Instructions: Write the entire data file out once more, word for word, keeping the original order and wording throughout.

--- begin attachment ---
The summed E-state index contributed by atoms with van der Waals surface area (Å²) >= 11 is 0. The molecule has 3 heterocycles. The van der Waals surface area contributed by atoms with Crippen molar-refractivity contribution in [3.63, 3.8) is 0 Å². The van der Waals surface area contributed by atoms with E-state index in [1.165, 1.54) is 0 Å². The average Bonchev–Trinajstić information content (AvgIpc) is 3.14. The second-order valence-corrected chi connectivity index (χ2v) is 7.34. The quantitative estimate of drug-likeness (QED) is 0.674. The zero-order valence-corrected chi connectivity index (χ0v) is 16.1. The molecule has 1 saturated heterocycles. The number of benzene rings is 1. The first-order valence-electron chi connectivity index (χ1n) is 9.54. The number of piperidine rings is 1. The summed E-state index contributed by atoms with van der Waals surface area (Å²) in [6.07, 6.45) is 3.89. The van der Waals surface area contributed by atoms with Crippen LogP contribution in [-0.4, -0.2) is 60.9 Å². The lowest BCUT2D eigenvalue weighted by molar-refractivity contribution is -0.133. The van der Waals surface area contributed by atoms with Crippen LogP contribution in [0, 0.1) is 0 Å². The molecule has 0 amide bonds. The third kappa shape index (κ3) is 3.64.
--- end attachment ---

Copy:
The summed E-state index contributed by atoms with van der Waals surface area (Å²) >= 11 is 0. The molecule has 3 heterocycles. The van der Waals surface area contributed by atoms with Crippen molar-refractivity contribution in [3.63, 3.8) is 0 Å². The van der Waals surface area contributed by atoms with E-state index in [1.165, 1.54) is 0 Å². The average Bonchev–Trinajstić information content (AvgIpc) is 3.14. The second-order valence-corrected chi connectivity index (χ2v) is 7.34. The quantitative estimate of drug-likeness (QED) is 0.674. The zero-order valence-corrected chi connectivity index (χ0v) is 16.1. The molecule has 1 saturated heterocycles. The number of benzene rings is 1. The first-order valence-electron chi connectivity index (χ1n) is 9.54. The number of piperidine rings is 1. The summed E-state index contributed by atoms with van der Waals surface area (Å²) in [6.07, 6.45) is 3.89. The van der Waals surface area contributed by atoms with Crippen LogP contribution in [-0.4, -0.2) is 60.9 Å². The lowest BCUT2D eigenvalue weighted by molar-refractivity contribution is -0.133. The van der Waals surface area contributed by atoms with Crippen LogP contribution in [0, 0.1) is 0 Å². The molecule has 0 amide bonds. The third kappa shape index (κ3) is 3.64.